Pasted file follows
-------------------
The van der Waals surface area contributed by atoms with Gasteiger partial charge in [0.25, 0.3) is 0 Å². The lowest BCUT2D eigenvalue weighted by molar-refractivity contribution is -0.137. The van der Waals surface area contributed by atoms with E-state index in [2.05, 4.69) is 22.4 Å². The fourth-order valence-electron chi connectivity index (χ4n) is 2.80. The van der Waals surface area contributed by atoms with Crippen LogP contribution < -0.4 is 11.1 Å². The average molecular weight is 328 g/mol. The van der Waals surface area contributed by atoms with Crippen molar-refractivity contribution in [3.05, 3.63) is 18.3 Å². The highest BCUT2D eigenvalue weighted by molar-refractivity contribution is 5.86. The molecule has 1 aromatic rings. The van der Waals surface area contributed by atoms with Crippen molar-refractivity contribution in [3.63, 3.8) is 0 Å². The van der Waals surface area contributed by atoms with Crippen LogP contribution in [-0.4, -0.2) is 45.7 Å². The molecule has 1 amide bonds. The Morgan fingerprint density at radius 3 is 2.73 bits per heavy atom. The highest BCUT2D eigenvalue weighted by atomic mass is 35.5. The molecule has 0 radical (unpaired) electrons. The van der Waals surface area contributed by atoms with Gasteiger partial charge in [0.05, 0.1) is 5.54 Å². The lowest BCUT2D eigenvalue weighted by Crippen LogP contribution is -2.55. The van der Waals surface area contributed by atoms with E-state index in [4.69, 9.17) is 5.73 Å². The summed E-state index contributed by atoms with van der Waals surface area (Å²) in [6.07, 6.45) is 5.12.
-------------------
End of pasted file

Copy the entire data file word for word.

The van der Waals surface area contributed by atoms with Gasteiger partial charge in [0.25, 0.3) is 0 Å². The lowest BCUT2D eigenvalue weighted by molar-refractivity contribution is -0.137. The van der Waals surface area contributed by atoms with E-state index in [2.05, 4.69) is 22.4 Å². The fourth-order valence-electron chi connectivity index (χ4n) is 2.80. The van der Waals surface area contributed by atoms with Crippen LogP contribution < -0.4 is 11.1 Å². The average molecular weight is 328 g/mol. The van der Waals surface area contributed by atoms with Crippen molar-refractivity contribution in [3.05, 3.63) is 18.3 Å². The highest BCUT2D eigenvalue weighted by molar-refractivity contribution is 5.86. The molecule has 1 aromatic rings. The van der Waals surface area contributed by atoms with Crippen molar-refractivity contribution in [3.63, 3.8) is 0 Å². The van der Waals surface area contributed by atoms with Crippen LogP contribution in [-0.4, -0.2) is 45.7 Å². The molecule has 1 amide bonds. The Morgan fingerprint density at radius 3 is 2.73 bits per heavy atom. The highest BCUT2D eigenvalue weighted by atomic mass is 35.5. The molecule has 0 radical (unpaired) electrons. The van der Waals surface area contributed by atoms with Gasteiger partial charge in [0.05, 0.1) is 5.54 Å². The lowest BCUT2D eigenvalue weighted by Crippen LogP contribution is -2.55. The van der Waals surface area contributed by atoms with E-state index in [4.69, 9.17) is 5.73 Å². The summed E-state index contributed by atoms with van der Waals surface area (Å²) in [6.07, 6.45) is 5.12.